Introducing: Dave, owner of Friends of Sound
Friends of Sound is a hidden jem on South Congress that's a gold mind for the record collector of all types. I've spent time in and out of the store with new sounds that ring through my ears for days. Of all the record stores I've been to in the good ole USA and England, I will highly reccommend this spot. I'm sure DJ Shadow and Madlib have selected records from this location on numerous occasions among other DJ's. An extremely knowledgeable staff lead by Dave the owner of the location. Also know as DJ Cool Hands. Dave took a moment to share his thoughts on records, tunes and a little bit about the record store industry.
Feel free to take stroll down to his store or surf the internet highways to his site for more information.
What are some jems that are in your records collection?
Gloria Ann Taylor, "Deep Inside of You," ep. This record epitomizes where I've ended up with my musical tastes. Most records come and go for me. Due to the business I am in I tend to keep them for a short time and then move them. But, the Gloria Ann Taylor is one that I could just never bring myself to let go of.
How long have you owned a record store and how did it come about?
I have owned Friends of Sound Records in Austin for approximately 6 years. The store came about because I had a problem. I couldn't stop amassing records and my personal collection surpassed 20,000. My wife said it was either me or them. At the time, I was also unemployed and it seemed like a far more enjoyable career than many others I could have chosen.
What goes into opening and maintaining a record store?
The collector in you has to die. You can't only stock records you like because the general record buyer doesn't necessarily want a store full of Japanese Modern Soul with a funky glockenspiel break. You have to put yourself in the position of a buyer with tastes other than your own. You need to constantly keep up to date on the trends in sales of different genres and keep a balanced stock available for consumers.
What are your thoughts on the record industry and digital distribution?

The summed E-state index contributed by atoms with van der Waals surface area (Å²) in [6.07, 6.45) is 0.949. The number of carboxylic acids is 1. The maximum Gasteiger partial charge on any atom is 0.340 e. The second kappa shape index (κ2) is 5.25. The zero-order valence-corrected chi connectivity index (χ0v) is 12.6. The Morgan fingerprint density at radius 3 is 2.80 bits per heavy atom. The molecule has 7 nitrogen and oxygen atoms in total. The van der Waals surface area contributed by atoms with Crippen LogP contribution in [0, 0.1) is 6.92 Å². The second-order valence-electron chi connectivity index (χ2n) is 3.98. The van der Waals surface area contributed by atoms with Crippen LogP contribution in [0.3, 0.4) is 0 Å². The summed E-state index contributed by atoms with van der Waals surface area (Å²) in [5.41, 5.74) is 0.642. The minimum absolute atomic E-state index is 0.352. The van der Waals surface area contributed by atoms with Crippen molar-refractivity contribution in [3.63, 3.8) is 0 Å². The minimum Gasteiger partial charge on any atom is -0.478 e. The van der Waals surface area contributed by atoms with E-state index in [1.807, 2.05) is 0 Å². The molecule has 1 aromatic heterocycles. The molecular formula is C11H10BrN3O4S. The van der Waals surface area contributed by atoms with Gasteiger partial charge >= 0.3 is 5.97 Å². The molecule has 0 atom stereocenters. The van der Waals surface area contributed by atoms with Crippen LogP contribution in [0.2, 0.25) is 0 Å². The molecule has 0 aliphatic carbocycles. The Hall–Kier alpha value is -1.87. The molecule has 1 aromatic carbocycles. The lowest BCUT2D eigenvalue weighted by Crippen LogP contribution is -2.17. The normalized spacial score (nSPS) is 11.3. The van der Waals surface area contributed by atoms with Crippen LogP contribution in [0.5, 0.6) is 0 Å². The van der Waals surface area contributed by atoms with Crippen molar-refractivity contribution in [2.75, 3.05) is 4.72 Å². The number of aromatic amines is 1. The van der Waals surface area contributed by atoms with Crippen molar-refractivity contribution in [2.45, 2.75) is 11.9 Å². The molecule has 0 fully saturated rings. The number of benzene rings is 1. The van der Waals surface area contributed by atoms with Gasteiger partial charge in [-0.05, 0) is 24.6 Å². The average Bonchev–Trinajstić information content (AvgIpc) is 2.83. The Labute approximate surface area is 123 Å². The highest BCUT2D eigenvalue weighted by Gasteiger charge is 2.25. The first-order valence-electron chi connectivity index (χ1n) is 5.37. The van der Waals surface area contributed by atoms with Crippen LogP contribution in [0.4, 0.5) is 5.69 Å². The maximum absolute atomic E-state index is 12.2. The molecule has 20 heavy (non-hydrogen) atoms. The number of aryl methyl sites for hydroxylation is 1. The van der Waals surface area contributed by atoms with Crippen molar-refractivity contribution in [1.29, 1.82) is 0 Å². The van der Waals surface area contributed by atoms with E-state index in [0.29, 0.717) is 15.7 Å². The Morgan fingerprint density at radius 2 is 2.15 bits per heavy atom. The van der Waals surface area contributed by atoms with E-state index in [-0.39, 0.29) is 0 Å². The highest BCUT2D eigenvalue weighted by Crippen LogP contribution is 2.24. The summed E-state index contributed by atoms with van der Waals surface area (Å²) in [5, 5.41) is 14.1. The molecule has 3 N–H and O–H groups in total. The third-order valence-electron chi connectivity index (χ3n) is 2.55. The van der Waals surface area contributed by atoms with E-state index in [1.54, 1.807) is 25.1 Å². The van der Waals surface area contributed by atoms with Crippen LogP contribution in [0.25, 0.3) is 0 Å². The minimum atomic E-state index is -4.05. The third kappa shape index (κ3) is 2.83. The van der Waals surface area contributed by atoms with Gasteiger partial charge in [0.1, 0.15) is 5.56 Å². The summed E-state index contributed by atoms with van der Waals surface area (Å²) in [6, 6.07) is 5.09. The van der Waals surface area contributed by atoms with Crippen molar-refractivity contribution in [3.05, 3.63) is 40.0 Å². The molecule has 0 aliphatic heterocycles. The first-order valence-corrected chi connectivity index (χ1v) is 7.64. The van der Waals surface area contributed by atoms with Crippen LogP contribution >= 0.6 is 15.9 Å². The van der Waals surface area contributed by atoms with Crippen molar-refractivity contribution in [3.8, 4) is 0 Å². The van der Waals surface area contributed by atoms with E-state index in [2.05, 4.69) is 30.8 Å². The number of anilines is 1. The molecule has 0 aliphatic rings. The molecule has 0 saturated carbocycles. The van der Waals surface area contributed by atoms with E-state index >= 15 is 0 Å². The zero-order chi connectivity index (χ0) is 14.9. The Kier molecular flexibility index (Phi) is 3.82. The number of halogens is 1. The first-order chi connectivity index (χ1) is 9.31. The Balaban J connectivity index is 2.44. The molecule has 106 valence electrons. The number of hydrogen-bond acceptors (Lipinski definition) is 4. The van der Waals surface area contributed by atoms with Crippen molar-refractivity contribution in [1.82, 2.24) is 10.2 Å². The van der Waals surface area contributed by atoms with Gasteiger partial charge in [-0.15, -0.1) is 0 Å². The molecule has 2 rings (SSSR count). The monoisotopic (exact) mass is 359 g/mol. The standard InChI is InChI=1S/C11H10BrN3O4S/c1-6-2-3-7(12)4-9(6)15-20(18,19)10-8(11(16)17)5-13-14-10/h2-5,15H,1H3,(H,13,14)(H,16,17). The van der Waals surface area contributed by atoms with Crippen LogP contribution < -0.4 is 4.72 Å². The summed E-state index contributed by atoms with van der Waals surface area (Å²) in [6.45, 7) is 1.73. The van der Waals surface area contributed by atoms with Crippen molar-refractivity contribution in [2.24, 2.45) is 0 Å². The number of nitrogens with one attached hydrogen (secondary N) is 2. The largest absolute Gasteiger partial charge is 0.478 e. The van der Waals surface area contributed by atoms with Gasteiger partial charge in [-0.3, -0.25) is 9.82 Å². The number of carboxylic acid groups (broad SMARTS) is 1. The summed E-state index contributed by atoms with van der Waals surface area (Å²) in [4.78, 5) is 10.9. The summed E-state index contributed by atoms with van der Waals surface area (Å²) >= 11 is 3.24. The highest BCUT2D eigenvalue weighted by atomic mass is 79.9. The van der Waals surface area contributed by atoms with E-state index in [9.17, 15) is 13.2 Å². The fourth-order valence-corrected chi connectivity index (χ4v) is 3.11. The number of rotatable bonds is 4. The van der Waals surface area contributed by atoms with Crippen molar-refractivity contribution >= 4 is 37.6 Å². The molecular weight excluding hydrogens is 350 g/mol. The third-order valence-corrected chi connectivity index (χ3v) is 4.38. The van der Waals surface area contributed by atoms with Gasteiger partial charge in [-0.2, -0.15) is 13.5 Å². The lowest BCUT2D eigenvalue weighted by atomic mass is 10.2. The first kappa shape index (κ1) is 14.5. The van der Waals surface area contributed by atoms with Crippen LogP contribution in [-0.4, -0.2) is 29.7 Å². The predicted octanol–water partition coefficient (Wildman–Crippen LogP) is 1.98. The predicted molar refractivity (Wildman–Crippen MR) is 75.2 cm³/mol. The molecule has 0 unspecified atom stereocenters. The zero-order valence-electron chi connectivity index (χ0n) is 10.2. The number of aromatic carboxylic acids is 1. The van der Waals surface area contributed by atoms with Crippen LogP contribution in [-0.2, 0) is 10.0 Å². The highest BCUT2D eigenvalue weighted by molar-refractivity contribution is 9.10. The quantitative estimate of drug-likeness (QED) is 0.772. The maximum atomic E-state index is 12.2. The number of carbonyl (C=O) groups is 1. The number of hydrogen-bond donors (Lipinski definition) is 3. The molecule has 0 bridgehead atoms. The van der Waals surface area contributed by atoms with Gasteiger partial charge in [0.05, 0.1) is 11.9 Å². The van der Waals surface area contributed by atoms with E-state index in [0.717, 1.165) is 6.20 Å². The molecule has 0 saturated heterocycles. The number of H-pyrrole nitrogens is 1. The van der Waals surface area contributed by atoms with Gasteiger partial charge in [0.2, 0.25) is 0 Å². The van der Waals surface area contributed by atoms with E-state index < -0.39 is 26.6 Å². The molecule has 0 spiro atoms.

Since it's inception, the record business has been a constant evolving and shifting entity. The recent focus on digitizing music has positive and negative connotations. On the positive side, people have access to music like never before and it is easier for musicians to get their songs heard. On the negative side, I personally feel, that there is something lost when you digitize a song, Yes, people may be able to hear it, but there is more to music then just the song. There's a visual aesthetic that is important to the overall experience and that is often lost in digital translation.
Any producers that you would love to see scoring a film?
Pete Rock. He never gets enough credit and he's always been amazing.
You're a DJ as well? What tunes come in rotation and any upcoming gigs?
In Austin, I participate in a great soul night called the New Day. It is at the Highball on S. Lamar and takes place the third Saturday of every month. I also have a guest spot in February at Title Town in Pittsburgh.
I have been on a late 70's/early 80's soul kick.
Some of your current tunes that are really tickling your ear?
My top 5 right now are 1) Split Decision Band- Everybody's Watchin Out 2) Trace of Smoke- Treasure Mind 3) The Spinners - It's a Shame 4) McKinley Mitchell - Party Across the Hall 5) Clifton Dyson - I'm Giving Up
What is your favorite film monster?
Animal from the Muppets.